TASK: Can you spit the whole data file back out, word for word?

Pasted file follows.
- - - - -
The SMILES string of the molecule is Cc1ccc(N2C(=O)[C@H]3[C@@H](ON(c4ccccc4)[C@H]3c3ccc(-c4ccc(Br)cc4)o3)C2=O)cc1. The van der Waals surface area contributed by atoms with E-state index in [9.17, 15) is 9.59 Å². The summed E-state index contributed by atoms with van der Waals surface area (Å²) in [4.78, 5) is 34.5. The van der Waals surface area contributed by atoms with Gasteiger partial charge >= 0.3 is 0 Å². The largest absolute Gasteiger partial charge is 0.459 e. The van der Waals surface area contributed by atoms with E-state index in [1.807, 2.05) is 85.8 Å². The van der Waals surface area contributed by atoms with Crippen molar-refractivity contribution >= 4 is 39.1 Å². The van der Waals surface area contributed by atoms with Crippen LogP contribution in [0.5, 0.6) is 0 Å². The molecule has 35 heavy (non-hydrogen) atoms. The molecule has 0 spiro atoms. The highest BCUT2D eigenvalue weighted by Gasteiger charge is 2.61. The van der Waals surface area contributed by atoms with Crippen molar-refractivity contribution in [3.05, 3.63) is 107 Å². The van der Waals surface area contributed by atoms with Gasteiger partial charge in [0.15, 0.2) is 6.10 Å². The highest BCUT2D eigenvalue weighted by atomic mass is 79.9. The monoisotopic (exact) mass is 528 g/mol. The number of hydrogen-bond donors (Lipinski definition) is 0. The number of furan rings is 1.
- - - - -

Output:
The SMILES string of the molecule is Cc1ccc(N2C(=O)[C@H]3[C@@H](ON(c4ccccc4)[C@H]3c3ccc(-c4ccc(Br)cc4)o3)C2=O)cc1. The van der Waals surface area contributed by atoms with E-state index in [9.17, 15) is 9.59 Å². The summed E-state index contributed by atoms with van der Waals surface area (Å²) in [4.78, 5) is 34.5. The van der Waals surface area contributed by atoms with Gasteiger partial charge >= 0.3 is 0 Å². The largest absolute Gasteiger partial charge is 0.459 e. The van der Waals surface area contributed by atoms with E-state index in [1.807, 2.05) is 85.8 Å². The van der Waals surface area contributed by atoms with Crippen molar-refractivity contribution >= 4 is 39.1 Å². The van der Waals surface area contributed by atoms with Crippen LogP contribution in [0.5, 0.6) is 0 Å². The molecule has 35 heavy (non-hydrogen) atoms. The molecule has 0 spiro atoms. The highest BCUT2D eigenvalue weighted by Gasteiger charge is 2.61. The van der Waals surface area contributed by atoms with Crippen molar-refractivity contribution in [3.05, 3.63) is 107 Å². The van der Waals surface area contributed by atoms with Gasteiger partial charge in [0.15, 0.2) is 6.10 Å². The highest BCUT2D eigenvalue weighted by atomic mass is 79.9. The monoisotopic (exact) mass is 528 g/mol. The number of hydrogen-bond donors (Lipinski definition) is 0. The number of furan rings is 1.